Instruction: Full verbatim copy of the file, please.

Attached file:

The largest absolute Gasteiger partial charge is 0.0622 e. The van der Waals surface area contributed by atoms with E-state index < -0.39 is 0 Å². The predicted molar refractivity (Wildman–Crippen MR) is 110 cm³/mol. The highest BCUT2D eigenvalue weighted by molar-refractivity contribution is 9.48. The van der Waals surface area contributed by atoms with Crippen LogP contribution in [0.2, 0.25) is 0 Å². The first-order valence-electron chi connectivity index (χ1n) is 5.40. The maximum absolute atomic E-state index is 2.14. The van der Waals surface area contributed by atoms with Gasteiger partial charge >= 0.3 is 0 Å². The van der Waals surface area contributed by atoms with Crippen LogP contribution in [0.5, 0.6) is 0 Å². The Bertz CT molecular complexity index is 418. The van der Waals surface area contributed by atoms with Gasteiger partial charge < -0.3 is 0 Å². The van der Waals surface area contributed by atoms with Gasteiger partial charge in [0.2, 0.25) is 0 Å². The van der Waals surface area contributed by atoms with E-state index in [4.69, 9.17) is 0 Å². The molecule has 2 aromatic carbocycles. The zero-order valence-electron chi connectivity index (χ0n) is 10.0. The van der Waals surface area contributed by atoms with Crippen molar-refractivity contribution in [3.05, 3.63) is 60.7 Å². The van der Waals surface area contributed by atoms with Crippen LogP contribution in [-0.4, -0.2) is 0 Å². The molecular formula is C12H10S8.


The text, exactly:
The largest absolute Gasteiger partial charge is 0.0622 e. The van der Waals surface area contributed by atoms with E-state index < -0.39 is 0 Å². The predicted molar refractivity (Wildman–Crippen MR) is 110 cm³/mol. The highest BCUT2D eigenvalue weighted by molar-refractivity contribution is 9.48. The van der Waals surface area contributed by atoms with Crippen LogP contribution in [0.2, 0.25) is 0 Å². The first-order valence-electron chi connectivity index (χ1n) is 5.40. The maximum absolute atomic E-state index is 2.14. The van der Waals surface area contributed by atoms with Gasteiger partial charge >= 0.3 is 0 Å². The van der Waals surface area contributed by atoms with Crippen LogP contribution in [0.5, 0.6) is 0 Å². The Bertz CT molecular complexity index is 418. The van der Waals surface area contributed by atoms with Gasteiger partial charge < -0.3 is 0 Å². The van der Waals surface area contributed by atoms with Gasteiger partial charge in [0.2, 0.25) is 0 Å². The van der Waals surface area contributed by atoms with E-state index in [4.69, 9.17) is 0 Å². The molecule has 2 aromatic carbocycles. The zero-order valence-electron chi connectivity index (χ0n) is 10.0. The van der Waals surface area contributed by atoms with Crippen molar-refractivity contribution in [3.05, 3.63) is 60.7 Å². The van der Waals surface area contributed by atoms with Crippen LogP contribution in [-0.4, -0.2) is 0 Å². The molecular formula is C12H10S8.